As I study the Bible, one concept that I adhere to is keeping passages within their context. Although we learn much from individual verses, our understanding of God’s Word is far richer when we see them build on each other. This importance of context was recently highlighted for me when I read Exegetical Fallacies by D. A. Carson. In his section on “Unwarranted associative jumps” he describes a similar problem:
An old favorite is Philippians 4:13: “I can do everything through him who gives me strength” (NIV). The “everything” cannot be completely unqualified (e.g., jump over the moon, integrate complex mathematical equations in my head, turn sand into gold), so it is commonly expounded as a text that promises Christ’s strength to believers in all that they have to do or in all that God sets before them to do. That of course is a biblical thought; but as far as this verse is concerned it pays insufficient attention to the context. The “everything” in this context is contented living in the midst of food or hunger, plenty or want (Phil. 4:10-12). Whatever his circumstances, Paul can cope, with contentment, through Christ who gives him strength.Exegetical Fallacies, Second Edition by D. A. Carson, pages 115-116
Although Mr. Carson admits that the common teaching on Philippians 4:13 is a biblical thought, I feel that his mention of insufficient attention to the context is quite profitable. I know that the text in question is extremely encouraging, but is it really Paul’s intention for us to rip it out of its context?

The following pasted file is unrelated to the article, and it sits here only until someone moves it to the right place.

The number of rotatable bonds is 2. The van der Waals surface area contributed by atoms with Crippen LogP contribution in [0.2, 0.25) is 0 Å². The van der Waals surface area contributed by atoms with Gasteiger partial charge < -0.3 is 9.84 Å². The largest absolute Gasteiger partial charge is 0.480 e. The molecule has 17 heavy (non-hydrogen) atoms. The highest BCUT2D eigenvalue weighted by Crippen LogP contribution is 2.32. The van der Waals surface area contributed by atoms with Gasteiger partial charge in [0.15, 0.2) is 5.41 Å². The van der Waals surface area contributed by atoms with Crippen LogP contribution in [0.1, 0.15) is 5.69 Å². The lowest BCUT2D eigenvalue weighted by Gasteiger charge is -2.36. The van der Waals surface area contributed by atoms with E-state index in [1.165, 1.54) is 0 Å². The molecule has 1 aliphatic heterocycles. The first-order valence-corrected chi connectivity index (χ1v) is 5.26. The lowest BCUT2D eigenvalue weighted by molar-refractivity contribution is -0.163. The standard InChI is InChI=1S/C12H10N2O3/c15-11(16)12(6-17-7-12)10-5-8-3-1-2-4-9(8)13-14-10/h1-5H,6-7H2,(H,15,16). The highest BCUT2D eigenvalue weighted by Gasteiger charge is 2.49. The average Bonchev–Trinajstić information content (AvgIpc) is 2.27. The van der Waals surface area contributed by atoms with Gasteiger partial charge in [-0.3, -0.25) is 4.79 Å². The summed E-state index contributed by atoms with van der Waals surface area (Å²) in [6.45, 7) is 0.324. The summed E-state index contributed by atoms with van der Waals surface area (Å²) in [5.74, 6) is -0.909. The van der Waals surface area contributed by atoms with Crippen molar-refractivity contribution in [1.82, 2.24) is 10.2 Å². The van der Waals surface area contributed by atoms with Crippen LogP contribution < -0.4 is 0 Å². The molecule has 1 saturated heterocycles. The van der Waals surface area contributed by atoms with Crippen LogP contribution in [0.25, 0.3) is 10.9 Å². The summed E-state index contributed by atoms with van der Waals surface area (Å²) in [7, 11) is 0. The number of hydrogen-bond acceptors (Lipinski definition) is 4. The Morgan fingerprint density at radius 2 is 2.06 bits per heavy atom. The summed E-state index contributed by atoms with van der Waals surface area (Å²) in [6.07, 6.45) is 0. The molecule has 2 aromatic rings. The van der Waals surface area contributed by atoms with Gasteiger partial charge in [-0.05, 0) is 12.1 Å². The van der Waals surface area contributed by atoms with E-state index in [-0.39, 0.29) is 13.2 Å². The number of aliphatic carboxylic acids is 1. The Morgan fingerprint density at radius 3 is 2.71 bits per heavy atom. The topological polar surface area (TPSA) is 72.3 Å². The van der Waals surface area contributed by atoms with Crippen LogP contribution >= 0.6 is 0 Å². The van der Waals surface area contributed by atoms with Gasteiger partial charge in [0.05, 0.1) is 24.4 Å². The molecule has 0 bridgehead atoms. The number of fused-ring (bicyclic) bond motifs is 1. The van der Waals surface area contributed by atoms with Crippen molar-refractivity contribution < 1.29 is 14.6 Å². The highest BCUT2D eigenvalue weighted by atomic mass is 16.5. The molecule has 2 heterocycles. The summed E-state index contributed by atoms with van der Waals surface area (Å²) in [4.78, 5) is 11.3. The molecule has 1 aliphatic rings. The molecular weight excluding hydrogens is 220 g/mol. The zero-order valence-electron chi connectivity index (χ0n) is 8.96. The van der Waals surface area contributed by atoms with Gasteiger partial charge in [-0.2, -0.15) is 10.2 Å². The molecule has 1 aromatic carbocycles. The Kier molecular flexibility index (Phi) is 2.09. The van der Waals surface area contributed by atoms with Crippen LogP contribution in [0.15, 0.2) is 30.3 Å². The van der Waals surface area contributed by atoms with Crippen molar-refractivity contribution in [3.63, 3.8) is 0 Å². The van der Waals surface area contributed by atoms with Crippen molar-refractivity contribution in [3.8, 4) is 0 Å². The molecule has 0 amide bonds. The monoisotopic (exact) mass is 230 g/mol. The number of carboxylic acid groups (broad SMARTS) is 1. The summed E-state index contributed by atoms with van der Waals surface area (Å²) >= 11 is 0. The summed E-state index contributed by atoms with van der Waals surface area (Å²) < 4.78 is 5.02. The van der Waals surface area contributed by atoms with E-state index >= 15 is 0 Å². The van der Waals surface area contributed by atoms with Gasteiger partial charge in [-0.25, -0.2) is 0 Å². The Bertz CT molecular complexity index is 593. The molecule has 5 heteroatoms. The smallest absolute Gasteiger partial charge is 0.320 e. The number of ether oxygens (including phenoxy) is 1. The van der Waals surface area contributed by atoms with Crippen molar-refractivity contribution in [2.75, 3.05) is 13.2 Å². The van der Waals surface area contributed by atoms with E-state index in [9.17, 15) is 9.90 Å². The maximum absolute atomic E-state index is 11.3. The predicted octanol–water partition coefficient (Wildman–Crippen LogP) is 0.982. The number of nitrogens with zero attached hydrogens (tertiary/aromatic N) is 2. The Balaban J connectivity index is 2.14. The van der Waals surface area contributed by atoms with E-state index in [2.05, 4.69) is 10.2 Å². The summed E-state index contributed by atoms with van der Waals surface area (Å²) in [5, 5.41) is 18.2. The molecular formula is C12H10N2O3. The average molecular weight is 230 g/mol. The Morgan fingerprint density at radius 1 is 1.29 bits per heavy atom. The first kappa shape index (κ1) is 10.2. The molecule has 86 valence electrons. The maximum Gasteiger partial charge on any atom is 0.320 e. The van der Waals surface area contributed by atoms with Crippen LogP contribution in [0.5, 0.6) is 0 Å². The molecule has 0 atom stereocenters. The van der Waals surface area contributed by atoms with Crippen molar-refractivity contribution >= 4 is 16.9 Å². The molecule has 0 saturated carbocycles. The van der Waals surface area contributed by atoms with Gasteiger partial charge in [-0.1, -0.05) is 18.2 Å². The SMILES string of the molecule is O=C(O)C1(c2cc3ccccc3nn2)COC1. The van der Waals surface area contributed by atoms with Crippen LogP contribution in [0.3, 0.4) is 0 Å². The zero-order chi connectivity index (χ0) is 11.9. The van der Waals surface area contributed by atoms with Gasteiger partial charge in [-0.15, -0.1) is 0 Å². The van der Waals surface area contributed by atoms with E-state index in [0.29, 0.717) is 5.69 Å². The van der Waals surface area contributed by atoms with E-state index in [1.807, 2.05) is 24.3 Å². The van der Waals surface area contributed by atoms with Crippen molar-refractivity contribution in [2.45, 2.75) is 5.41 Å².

When we pick and choose verses to encourage us, we are more likely to understand them correctly if they are not isolated from everything else around them. Regarding the verse in Philippians, it is still uplifting to us to know that the apostle Paul dealt with terrible circumstances and the Lord strengthened him in them.
After all, many people are facing significant hardships due to health and economic impacts from COVID-19. Some of us have become ill from it, suffered a decrease in available hours at work, been laid off, and worse. Through these difficulties, individuals have been in want and some have received assistance from others. This echoes Philippians 4:14 where the apostle told the saints that they did good in sharing in his affliction. The text also helps us appreciate the times of plenty, and approach such blessings with humility and grace. Meanwhile resisting the temptation of becoming overly confident in our own selves. We can abound and be in need. We know how to be filled and to be hungry.
Such concepts are healthy, and also in line with what we find in Philippians 4:10-14. Such an understanding opens our eyes to how the passage edifies us in our everyday experiences, which may be more difficult to grasp when the verse is separated from its greater context.
Someone Reading a Bible by Free-Photos from Pixabay.